Like most outdoor enthusiasts, I own a lot of baselayers. It seems to be something you collect over the years and are slightly loathed to get rid of. I’ve got silkweight, merino, Lifa, Powerstretch, R1 amongst others and now a Cap 4 Expedition Weight Zip Neck from Patagonia.
Value for money: ****
Patagonia say that:
Our warmest and most breathable synthetic baselayer keeps you dry and comfortable in cold conditions.
When a foot-wide ledge becomes your bed for the night, this compressible zip-neck helps turn up the heat. The warmest and most breathable baselayer in the Capilene® family, Capilene 4 keeps you dry and comfortable in cold conditions and through long nights. It has a soft, stretchy feel, with a smooth jersey face that glides beneath layers. Its open grid brushed fleece interior warms your core, wicks moisture and rests smoothly against the skin. Details include articulated, raglan sleeves for complete shoulder mobility, hidden thumb loops to ensure wrist coverage and an elongated zipper for efficient venting. The baseball-style hem stays put under a harness. Made of 3.8-oz proprietary performance Polartec® Power Dry® High Efficiency™ fabric that has Gladiodor® odor control for the garment.
Firstly the Cap 4 Zip Neck is not a lightweight baselayer and as Patagonia talk about cold conditions, that’s when I’ve been testing it. I’ve worn the Cap 4 all winter (not without washing it though!) for a number of different activities. Trail running, ski touring, hiking, mixed climbing, ice falls, and mountaineering…the Cap 4 has done it all! On a day out winter climbing you may have a high output approach where you are going to sweat! Similar for things like ski touring and when you are ice and mixed climbing, you may be working hard whilst leading a pitch but then stood still belaying for an hour (or maybe more). If you are soaked to the skin in sweat when you stop, then you are inevitably going to get cold more quickly during periods of inactivity. I read a quote recently (unfortunately I can’t find it again!) that said ‘if you don’t want to get cold then don’t get hot’ and I think there is a lot in this. On long sweaty approaches I like to set off cold and wear minimal clothing so that I can regulate my body temperature and not overheat. Similarly when climbing, I wear the bare minimum to protect myself, then layer up over the top of this when I stop.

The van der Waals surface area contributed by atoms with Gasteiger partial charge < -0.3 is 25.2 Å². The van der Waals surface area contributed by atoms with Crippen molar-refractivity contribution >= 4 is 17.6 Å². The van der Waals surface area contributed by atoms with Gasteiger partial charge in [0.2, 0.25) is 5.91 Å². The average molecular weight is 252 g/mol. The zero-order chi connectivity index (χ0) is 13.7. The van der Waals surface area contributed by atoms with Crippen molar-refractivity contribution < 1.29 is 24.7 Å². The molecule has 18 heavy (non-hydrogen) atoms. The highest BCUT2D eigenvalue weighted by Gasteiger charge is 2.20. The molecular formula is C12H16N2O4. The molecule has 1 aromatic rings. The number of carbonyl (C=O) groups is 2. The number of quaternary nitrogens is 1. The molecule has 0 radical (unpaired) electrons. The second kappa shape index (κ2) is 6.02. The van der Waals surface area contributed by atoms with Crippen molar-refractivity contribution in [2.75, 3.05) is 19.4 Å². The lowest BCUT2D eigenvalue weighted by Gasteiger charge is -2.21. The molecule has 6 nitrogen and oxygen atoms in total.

So, how is all this relevant to the Cap 4 baselayer you might ask? Well, if you have a decent baselayer, that breathes effectively and wicks moisture (sweat) away from your skin, then there will be less moisture on the skin and in your clothes when you stop. Remember that this moisture is the stuff that then rapidly cools down and cools you down. That’s what it’s designed to do! Sweating is your body’s natural cooling process.
In terms of breathability I have been mightily impressed with the Cap 4. This winter when I have been moving quick on approaches or out running I have layered nothing more than a light shell over it if it has been windy. It has been warm yet wicked moisture away from my body at a very quick rate. The fabric is also very quick drying and I think that this is down to the grid patterning of the interior, which gives a greater surface area, spreading the moisture out so it can evaporate more readily. In short, this baselayer breathes well and dries fast, coping very well with the changing outputs that a day in the mountains can demand.
I really like the 3.8-oz Polartec® Power Dry® High Efficiency™ fabric. It is super comfortable when worn next to the skin, being soft and stretchy but also allows layers to move freely over the top of it. The cut of the garment is excellent with the baseball style hem giving extra length and coverage so there is a bit of overlap between that and your lower half, something which could cause you to have a cold spot. The arms are well cut and sufficient length is built in to ensure that the sleeves do not ride up when you are climbing.
I particularly like the subtle addition of thumb loops. These are discreet enough to not get in the way when you’re not using them but simple and effective to deploy when you are. These are a great feature for a winter baselayer as they ensure your wrists stay covered and warm, even when you are wearing non-gauntlet style gloves.
Other things I like about the Capilene 4 Expedition Weight Zip Neck Baselayer are the zip, which is smooth to operate even when wearing gloves and also deep enough to ventilate on those days when things are warmer than you anticipated. Also, even after multiple days of use I have found that the Cap 4 doesn’t smell too bad (my climbing partners may disagree!) and I can only presume that this is down to the Gladiodor® odor control.
To conclude, I would say that this is now my favourite winter baselayer! I love the cut, fabric and the discreet thumb loops. The only thing that would make it better for winter use for me, would be if it had a hood! Oh wait…Patagonia have read my mind and a hooded version was available for the winter season. Good job!
- Find out more about the Men’s Capilene 4 Expedition Weight Zip Neck Baselayer and buy it from the Patagonia website.
I also own the capilene 4 baselayer and I’m very happy with it so far. I wore it mainly while ice climbing and trail running. The Gladiodor seems to work well, even after a week of ice climbing.
How does it compare to the R1 hoody?
I’ve not used the R1 hoody but have the standard R1 zip. Overall there’s not a huge difference but the R1 is a little warmer and more heavily featured.